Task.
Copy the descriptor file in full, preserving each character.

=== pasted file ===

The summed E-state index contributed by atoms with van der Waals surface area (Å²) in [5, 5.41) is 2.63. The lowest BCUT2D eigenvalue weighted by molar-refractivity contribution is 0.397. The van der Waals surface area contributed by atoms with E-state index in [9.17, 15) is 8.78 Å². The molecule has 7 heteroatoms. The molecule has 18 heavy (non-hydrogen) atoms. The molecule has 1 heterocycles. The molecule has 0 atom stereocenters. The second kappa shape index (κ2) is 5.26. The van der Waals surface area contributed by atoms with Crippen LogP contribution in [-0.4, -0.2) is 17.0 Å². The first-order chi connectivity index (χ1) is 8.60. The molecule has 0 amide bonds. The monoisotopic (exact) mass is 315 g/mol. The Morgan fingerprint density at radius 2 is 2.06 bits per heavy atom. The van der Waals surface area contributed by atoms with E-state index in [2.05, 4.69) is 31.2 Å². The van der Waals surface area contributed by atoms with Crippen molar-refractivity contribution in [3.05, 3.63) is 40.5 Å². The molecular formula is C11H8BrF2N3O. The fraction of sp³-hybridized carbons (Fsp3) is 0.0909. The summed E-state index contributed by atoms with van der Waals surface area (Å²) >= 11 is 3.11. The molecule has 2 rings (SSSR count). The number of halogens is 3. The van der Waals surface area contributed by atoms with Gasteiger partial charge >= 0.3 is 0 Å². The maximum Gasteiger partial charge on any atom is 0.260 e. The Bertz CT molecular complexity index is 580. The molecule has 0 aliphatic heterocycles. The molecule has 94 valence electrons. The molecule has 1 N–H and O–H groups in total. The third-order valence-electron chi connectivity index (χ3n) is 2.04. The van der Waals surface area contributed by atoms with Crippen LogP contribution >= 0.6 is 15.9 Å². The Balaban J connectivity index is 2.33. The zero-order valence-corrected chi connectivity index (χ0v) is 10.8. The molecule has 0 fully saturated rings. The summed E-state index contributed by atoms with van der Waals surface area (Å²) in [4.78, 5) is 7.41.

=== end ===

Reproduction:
The summed E-state index contributed by atoms with van der Waals surface area (Å²) in [5, 5.41) is 2.63. The lowest BCUT2D eigenvalue weighted by molar-refractivity contribution is 0.397. The van der Waals surface area contributed by atoms with E-state index in [9.17, 15) is 8.78 Å². The molecule has 7 heteroatoms. The molecule has 18 heavy (non-hydrogen) atoms. The molecule has 1 heterocycles. The molecule has 0 atom stereocenters. The second kappa shape index (κ2) is 5.26. The van der Waals surface area contributed by atoms with Crippen LogP contribution in [-0.4, -0.2) is 17.0 Å². The first-order chi connectivity index (χ1) is 8.60. The molecule has 0 amide bonds. The monoisotopic (exact) mass is 315 g/mol. The Morgan fingerprint density at radius 2 is 2.06 bits per heavy atom. The van der Waals surface area contributed by atoms with E-state index in [2.05, 4.69) is 31.2 Å². The van der Waals surface area contributed by atoms with Crippen molar-refractivity contribution in [3.05, 3.63) is 40.5 Å². The molecular formula is C11H8BrF2N3O. The fraction of sp³-hybridized carbons (Fsp3) is 0.0909. The summed E-state index contributed by atoms with van der Waals surface area (Å²) >= 11 is 3.11. The molecule has 2 rings (SSSR count). The number of halogens is 3. The van der Waals surface area contributed by atoms with Gasteiger partial charge >= 0.3 is 0 Å². The maximum Gasteiger partial charge on any atom is 0.260 e. The Bertz CT molecular complexity index is 580. The molecule has 0 aliphatic heterocycles. The molecule has 94 valence electrons. The molecule has 1 N–H and O–H groups in total. The third-order valence-electron chi connectivity index (χ3n) is 2.04. The van der Waals surface area contributed by atoms with Crippen LogP contribution >= 0.6 is 15.9 Å². The Balaban J connectivity index is 2.33. The zero-order valence-corrected chi connectivity index (χ0v) is 10.8. The molecule has 0 fully saturated rings. The summed E-state index contributed by atoms with van der Waals surface area (Å²) in [4.78, 5) is 7.41.